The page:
Monday, March 28, 2016

Paul Whiteman: The Syncopated Showman

Paul Whiteman was born on this day in 1890 in Denver. Once known as the "King of Jazz," but now almost forgotten outside of tight circles of music history, he was primarily responsible popularizing the integration of jazz in popular music throughout the United States. Historian Glenn T. Eskew says this about him:

Alert to the emerging style, Whiteman pioneered standardized settings of the songs, capturing the melodies on paper and leaving room for improvisation while making jazz appear "respectable" for dancing by using symphonic arrangements. Whiteman made recordings in 1920 of "Avalon" and "Whispering" songs that inspired Johnny Mercer. By 1924, in a bid to blend the "serious" with the "popular," Whiteman conducted his Palais Royale Orchestra in the world premier of George Gershwin's 'Rhapsody in Blue,' which revealed the omnipresence of syncopation. Indeed, Whiteman's various approaches to jazz gained him his crown, for he mastered a jazz-inflected light-sweet music that while never the hot music of [Louis] Armstrong nonetheless popularized the genre in the United States. From the cabaret to the symphony hall, musicians embraced the rhythm and blues of playing as Americans consumed Whiteman's liberating jazz.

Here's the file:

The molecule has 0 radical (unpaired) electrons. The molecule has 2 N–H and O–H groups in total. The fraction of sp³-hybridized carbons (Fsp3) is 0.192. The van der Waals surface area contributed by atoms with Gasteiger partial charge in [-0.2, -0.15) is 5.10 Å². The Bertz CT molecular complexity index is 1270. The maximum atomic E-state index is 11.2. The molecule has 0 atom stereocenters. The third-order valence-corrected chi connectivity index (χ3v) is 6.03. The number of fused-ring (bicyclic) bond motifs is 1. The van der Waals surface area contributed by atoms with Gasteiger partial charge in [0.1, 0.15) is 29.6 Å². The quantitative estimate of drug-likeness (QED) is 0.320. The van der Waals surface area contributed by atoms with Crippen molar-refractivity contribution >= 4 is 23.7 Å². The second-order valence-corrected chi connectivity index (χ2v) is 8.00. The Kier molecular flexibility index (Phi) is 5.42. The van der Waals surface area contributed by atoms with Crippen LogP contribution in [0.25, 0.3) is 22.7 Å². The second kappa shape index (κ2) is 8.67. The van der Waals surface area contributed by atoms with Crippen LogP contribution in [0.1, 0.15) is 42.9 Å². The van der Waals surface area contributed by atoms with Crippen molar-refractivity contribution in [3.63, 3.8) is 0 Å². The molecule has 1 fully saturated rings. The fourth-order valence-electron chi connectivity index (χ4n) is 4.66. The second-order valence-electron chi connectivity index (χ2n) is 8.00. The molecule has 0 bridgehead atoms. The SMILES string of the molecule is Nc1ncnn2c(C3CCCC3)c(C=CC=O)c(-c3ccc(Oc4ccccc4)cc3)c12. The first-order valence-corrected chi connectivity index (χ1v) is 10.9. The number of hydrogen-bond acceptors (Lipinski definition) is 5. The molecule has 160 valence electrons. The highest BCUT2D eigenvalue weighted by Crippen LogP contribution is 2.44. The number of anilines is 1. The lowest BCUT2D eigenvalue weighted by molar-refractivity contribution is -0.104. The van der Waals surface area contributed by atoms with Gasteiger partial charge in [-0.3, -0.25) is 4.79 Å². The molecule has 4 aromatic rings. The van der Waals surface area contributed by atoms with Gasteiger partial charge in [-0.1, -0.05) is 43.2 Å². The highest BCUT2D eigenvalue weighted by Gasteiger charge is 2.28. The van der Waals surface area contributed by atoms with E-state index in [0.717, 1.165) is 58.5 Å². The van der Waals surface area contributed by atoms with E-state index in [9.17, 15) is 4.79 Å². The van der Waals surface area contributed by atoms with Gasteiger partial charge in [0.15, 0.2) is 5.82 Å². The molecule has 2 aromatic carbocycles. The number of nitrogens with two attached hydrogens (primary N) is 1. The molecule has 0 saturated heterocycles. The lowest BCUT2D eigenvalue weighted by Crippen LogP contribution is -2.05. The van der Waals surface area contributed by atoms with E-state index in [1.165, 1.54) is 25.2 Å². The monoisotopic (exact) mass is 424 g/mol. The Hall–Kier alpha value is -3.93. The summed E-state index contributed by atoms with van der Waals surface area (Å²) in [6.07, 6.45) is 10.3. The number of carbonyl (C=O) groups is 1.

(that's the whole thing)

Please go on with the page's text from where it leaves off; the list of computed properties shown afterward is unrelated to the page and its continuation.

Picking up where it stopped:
Paul Whiteman in Radio Stars.jpg
Paul Whiteman in in the magazine, Radio Stars, February 1934

Indeed, Whiteman was quite the showman as can be viewed in this excerpt from the 1930 film, King of Jazz. The film was the first to use a prerecorded studio soundtrack "made independently of the actual filming." It was also one of the earliest Technicolor films. 

And we can't let Whiteman's birthday pass without an opportunity to hear his celebrated orchestra performing the popular music that made them famous. This 1928 recording features 25 year-old Bing Crosby singing his first number one hit. Crosby would go on to shape popular singing for the rest of the century.

That's happy music. Tap your feet, did you?


Photos and Illustrations:
Whiteman photo, photographer uncredited,


Glenn T. Askew, Johnny Mercer: Southern Songwriter for the World, University of Georgia Press: Athens and London, 2013

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